Metal bands these days aren't unlike sets of Legos. Much as kids take the little plastic blocks and use the same pieces to build anything their little minds can think of, metal bands are increasingly composed of the same members, just reconfigured in different combinations. There's a double-edged sword quality about this development, as while it is welcome to have more music being made by many of the best players in the world, there's also the threat that all of these bands will wind up watering down the scene by making everything sound like everything else.
Artlantica may not be made up of household names, but they are a band that fits the mold of having a list of past credits too long to mention in a single sentence. These are men who have long histories in the melodic and power metal realm, and with that kind of pedigree comes a certain level of expectation regarding the music they make. With such established session players as John Macaluso from the criminally forgotten Ark, and bass icon Steve DiGiorgio, the core of the band has a lot to live up to.
The album wastes no time showing what brand of metal the band is going to play, pounding out heavy riffs that belie the melodic roots of the band. The entire song serves this purpose, a heavier than usual take on power metal that is welcome on the musical front, but doesn't offer much in the way of what power metal fans are going to want to hear. The song is all about the thick riffing, with very little in the way of melody to counterbalance the solid musical bed.
Such is the case throughout much of the record. “Devout” takes a page from the traditional power metal playbook, but is missing the massive chorus the music cries out for. The title track suffers the same fate, triplet riffs giving way to a melodic chorus that is pleasing, but lacks any teeth to dig in. With this much experience, these guys really should know better than this. Melodic metal fans, even those who prefer it heavier than usual, live and die on those glorious vocals and massive hooks.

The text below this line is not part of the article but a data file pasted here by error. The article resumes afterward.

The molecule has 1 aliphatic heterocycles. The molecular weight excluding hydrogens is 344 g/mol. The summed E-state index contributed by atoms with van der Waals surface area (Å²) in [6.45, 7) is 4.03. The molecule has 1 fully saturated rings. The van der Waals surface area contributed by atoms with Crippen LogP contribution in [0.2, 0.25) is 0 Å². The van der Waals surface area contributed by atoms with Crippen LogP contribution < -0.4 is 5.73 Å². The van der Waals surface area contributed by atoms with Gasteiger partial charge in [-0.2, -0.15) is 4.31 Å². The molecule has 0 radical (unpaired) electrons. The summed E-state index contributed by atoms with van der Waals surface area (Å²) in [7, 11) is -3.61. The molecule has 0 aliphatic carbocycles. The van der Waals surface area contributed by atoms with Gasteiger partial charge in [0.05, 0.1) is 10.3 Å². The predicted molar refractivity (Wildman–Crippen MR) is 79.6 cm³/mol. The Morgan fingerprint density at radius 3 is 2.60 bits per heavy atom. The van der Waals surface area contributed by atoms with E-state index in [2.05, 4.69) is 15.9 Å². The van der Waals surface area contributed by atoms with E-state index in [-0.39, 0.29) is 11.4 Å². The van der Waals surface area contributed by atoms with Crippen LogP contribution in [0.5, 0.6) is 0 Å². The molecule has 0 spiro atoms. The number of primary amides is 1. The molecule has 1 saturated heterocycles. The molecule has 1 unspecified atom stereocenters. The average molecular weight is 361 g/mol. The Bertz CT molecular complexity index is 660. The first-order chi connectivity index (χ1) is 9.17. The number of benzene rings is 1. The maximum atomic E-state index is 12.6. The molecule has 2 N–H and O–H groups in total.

I don't want to put the blame on fully on singer John West, but I know he's capable of delivering a much better performance than he does on this album. His performance on the underrated Feinstein album “Third Wish” was everything Artlantica needs; powerful, majestic, and full of solid hooks. Here, however, he sounds great while delivering lines that barely register.
It's a shame to say, because the music the rest of the band provides is more than solid. No, there's nothing the least bit original about it, but it's hard to complain when it delivers exactly what you want to hear. Which again brings us back to the crux of the problem; the album is lacking the songs necessary to make it work.
Comparing “Across The Seven Seas” to recent offerings by any of the leading power metal bands is night and day. While other bands are writing huge songs with even more massive melodies, in a quest to be the most bombastic, Artlantica is at least a step behind. They have all the talent in the world, and they've struck a sound that has all the right elements, but songwriting chemistry is something no resume can guarantee.
“Across The Seven Seas” is an album that held massive promise, but never feels fully thought through. If I didn't know who I was listening to, I might think the band had a decent future in front of them. But knowing exactly who these musicians are, and what they've already accomplished, I was disappointed they couldn't do better. The album isn't terrible, but it's not what it should have been.